[[email protected] ~]$ ls -rtl total 8312 -rw-rw-r-- 1 jboss jboss 5604 Apr 18 2016 xml.xsd -rw-rw-r-- 1 jboss jboss 33107 Apr 18 2016 wildfly-undertow_3_1.xsd -rw-rw-r-- 1 jboss jboss 31295 Apr 18 2016 wildfly-undertow_3_0.xsd -rw-rw-r-- 1 jboss jboss 26467 Apr 18 2016 wildfly-undertow_2_0.xsd -rw-rw-r-- 1 jboss jboss 24042 Apr 18 2016 wildfly-undertow_1_2.xsd -rw-rw-r-- 1 jboss jboss 22155 Apr 18 2016 wildfly-undertow_1_1.xsd -rw-rw-r-- 1 jboss jboss 20317 Apr 18 2016 wildfly-undertow_1_0.xsd -rw-rw-r-- 1 jboss jboss 54521 Apr 18 2016 jboss-as-infinispan_4_0.xsd -rw-rw-r-- 1 jboss jboss 55506 Apr 18 2016 jboss-as-infinispan_3_0.xsd -rw-rw-r-- 1 jboss jboss 55006 Apr 18 2016 jboss-as-infinispan_2_0.xsd -rw-rw-r-- 1 jboss jboss 49219 Apr 18 2016 jboss-as-infinispan_1_5.xsd -rw-rw-r-- 1 jboss jboss 48569 Apr 18 2016 jboss-as-infinispan_1_4.xsd -rw-rw-r-- 1 jboss jboss 47823 Apr 18 2016 jboss-as-infinispan_1_3.xsd -rw-rw-r-- 1 jboss jboss 47555 Apr 18 2016 jboss-as-infinispan_1_2.xsd -rw-rw-r-- 1 jboss jboss 42567 Apr 18 2016 jboss-as-infinispan_1_1.xsd -rw-rw-r-- 1 jboss jboss 42144 Apr 18 2016 jboss-as-infinispan_1_0.xsd -rw-rw-r-- 1 jboss jboss 14994 Apr 18 2016 jboss-as-jgroups_4_0.xsd -rw-rw-r-- 1 jboss jboss 14734 Apr 18 2016 jboss-as-jgroups_3_0.xsd -rw-rw-r-- 1 jboss jboss 9042 Apr 18 2016 jboss-as-jgroups_2_0.xsd -rw-rw-r-- 1 jboss jboss 7368 Apr 18 2016 jboss-as-jgroups_1_1.xsd -rw-rw-r-- 1 jboss jboss 6558 Apr 18 2016 jboss-as-jgroups_1_0.xsd ...
All subsystems can be configured using the CLI or the Management Console, I don’t recommand the manual xml update especially in this case! The management tools will make the update properly when needed.
A profile is a group of subsystems configurations, by default there are four predefined profiles can be used in Standalone mode and Domain mode:
- default: Is the basic subsystem but the most commonly used one, including logging, security, datasources, infinispan, weld, webservices, and ejb3…
- ha: Contains the exact same subsystems as the default profile, with the addition of clustering capabilities, provided mainly by the jgroups subsystem.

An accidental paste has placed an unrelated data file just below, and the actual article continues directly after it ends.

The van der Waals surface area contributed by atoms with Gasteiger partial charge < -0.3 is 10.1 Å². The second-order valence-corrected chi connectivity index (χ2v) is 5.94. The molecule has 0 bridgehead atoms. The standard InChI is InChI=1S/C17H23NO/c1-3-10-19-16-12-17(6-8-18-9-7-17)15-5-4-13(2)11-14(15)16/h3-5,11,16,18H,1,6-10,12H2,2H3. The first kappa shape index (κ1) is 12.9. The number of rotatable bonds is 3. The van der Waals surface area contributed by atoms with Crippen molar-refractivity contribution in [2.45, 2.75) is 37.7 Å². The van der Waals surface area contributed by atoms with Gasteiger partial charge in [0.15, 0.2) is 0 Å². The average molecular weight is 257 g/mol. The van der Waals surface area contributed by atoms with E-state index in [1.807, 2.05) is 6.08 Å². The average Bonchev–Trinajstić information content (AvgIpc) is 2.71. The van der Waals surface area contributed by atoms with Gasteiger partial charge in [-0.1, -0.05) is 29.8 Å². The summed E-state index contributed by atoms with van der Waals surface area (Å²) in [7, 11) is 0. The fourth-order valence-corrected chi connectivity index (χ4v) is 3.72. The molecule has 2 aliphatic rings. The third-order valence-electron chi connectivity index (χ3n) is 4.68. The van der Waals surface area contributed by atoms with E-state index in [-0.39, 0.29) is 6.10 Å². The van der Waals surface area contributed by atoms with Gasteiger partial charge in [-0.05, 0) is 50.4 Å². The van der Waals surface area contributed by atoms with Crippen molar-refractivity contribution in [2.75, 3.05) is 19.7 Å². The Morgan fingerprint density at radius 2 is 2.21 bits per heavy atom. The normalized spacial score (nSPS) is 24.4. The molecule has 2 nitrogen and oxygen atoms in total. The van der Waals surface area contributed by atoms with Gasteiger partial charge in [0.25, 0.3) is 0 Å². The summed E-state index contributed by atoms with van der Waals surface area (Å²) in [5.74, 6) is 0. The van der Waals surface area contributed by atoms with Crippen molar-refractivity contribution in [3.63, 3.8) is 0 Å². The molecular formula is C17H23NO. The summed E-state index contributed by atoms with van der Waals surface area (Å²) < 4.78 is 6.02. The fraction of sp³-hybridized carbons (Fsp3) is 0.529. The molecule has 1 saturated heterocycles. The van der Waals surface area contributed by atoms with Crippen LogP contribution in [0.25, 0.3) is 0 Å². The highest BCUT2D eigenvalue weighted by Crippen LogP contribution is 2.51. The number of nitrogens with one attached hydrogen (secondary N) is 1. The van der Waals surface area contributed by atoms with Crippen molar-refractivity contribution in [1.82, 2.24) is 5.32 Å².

- full: Is similar to the default profile, but notably adds the messaging (messagingactivemq) and a few other less used subsystems.
- full-ha: Is same as the full profile, but with the addition of clustering capabilities.
Of course, you can create new profiles, either from scratch or cloned from the ones provided out-of-the-box.
Standalone vs Domain mode
As said before, four profiles are configured by default on Standalone and Domain mode, but where the profiles are configured is diffrent:
In the JBOSS_HOME/standalone/configuration folder you can find four standalone configuration files:
- standalone.xml: which has the default profile configured.
- standalone-ha.xml: which has the ha profile configured.
- standalone-full.xml: which has the full profile configured.
- standalone-full-ha.xml: which has the full-ha profile configured.
By default the standalone.sh script will start an instance with default profile so using standalone.xml, if you want to start an instance with another profile you have to give the .xml configuration file as parameter, to use full-ha profile:
So a standalone server instance can easily be started with more or less subsystems available, it is up to you to choose the needed profile.
In the domain the story is a little bit different, four profiles mentioned before exist in the domain.xml file:
<profiles> <profile name="default"> ... <!-- Subsystems configuration --> </profile> <profile name="ha"> ... <!-- Subsystems configuration --> </profile> <profile name="full"> ... <!-- Subsystems configuration --> </profile> <profile name="full-ha"> ... <!-- Subsystems configuration --> </profile> </profiles>
Then when you create a server group you need to specify a profile, which will be the same for all servers in this group.
I hope that this blog will help you to understand the terms evoked (Modules, Extensions, Subsystems, and Profiles) and relationships between them. If any question remain don’t hesitate to ask 🙂